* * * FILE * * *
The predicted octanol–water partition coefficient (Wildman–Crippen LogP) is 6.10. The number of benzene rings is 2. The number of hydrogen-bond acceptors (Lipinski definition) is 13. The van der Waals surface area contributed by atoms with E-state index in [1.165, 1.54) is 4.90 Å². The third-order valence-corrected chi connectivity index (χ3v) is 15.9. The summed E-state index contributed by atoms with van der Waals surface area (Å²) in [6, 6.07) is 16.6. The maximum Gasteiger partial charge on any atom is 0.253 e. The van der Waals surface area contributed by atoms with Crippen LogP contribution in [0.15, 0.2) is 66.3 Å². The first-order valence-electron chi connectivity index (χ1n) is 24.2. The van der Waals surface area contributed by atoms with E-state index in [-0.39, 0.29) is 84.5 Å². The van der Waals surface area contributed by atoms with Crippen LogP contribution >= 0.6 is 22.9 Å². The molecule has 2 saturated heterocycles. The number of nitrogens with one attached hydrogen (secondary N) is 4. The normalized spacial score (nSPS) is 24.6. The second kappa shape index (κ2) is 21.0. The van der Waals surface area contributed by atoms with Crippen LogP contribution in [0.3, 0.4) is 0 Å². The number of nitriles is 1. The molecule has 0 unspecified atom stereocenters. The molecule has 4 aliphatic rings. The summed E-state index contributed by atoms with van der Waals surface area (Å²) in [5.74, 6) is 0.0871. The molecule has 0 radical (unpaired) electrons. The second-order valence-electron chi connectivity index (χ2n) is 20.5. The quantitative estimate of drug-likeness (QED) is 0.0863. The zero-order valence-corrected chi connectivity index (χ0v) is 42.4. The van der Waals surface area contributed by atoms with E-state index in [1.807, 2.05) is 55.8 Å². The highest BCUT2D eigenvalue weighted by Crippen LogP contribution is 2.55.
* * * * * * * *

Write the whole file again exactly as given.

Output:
The predicted octanol–water partition coefficient (Wildman–Crippen LogP) is 6.10. The number of benzene rings is 2. The number of hydrogen-bond acceptors (Lipinski definition) is 13. The van der Waals surface area contributed by atoms with E-state index in [1.165, 1.54) is 4.90 Å². The third-order valence-corrected chi connectivity index (χ3v) is 15.9. The summed E-state index contributed by atoms with van der Waals surface area (Å²) in [6, 6.07) is 16.6. The maximum Gasteiger partial charge on any atom is 0.253 e. The van der Waals surface area contributed by atoms with Crippen LogP contribution in [0.15, 0.2) is 66.3 Å². The first-order valence-electron chi connectivity index (χ1n) is 24.2. The van der Waals surface area contributed by atoms with E-state index in [-0.39, 0.29) is 84.5 Å². The van der Waals surface area contributed by atoms with Crippen LogP contribution >= 0.6 is 22.9 Å². The molecule has 2 saturated heterocycles. The number of nitrogens with one attached hydrogen (secondary N) is 4. The normalized spacial score (nSPS) is 24.6. The second kappa shape index (κ2) is 21.0. The van der Waals surface area contributed by atoms with Crippen LogP contribution in [0.3, 0.4) is 0 Å². The number of nitriles is 1. The molecule has 0 unspecified atom stereocenters. The molecule has 4 aliphatic rings. The summed E-state index contributed by atoms with van der Waals surface area (Å²) in [5.74, 6) is 0.0871. The molecule has 0 radical (unpaired) electrons. The second-order valence-electron chi connectivity index (χ2n) is 20.5. The quantitative estimate of drug-likeness (QED) is 0.0863. The zero-order valence-corrected chi connectivity index (χ0v) is 42.4. The van der Waals surface area contributed by atoms with E-state index in [1.807, 2.05) is 55.8 Å². The highest BCUT2D eigenvalue weighted by Crippen LogP contribution is 2.55.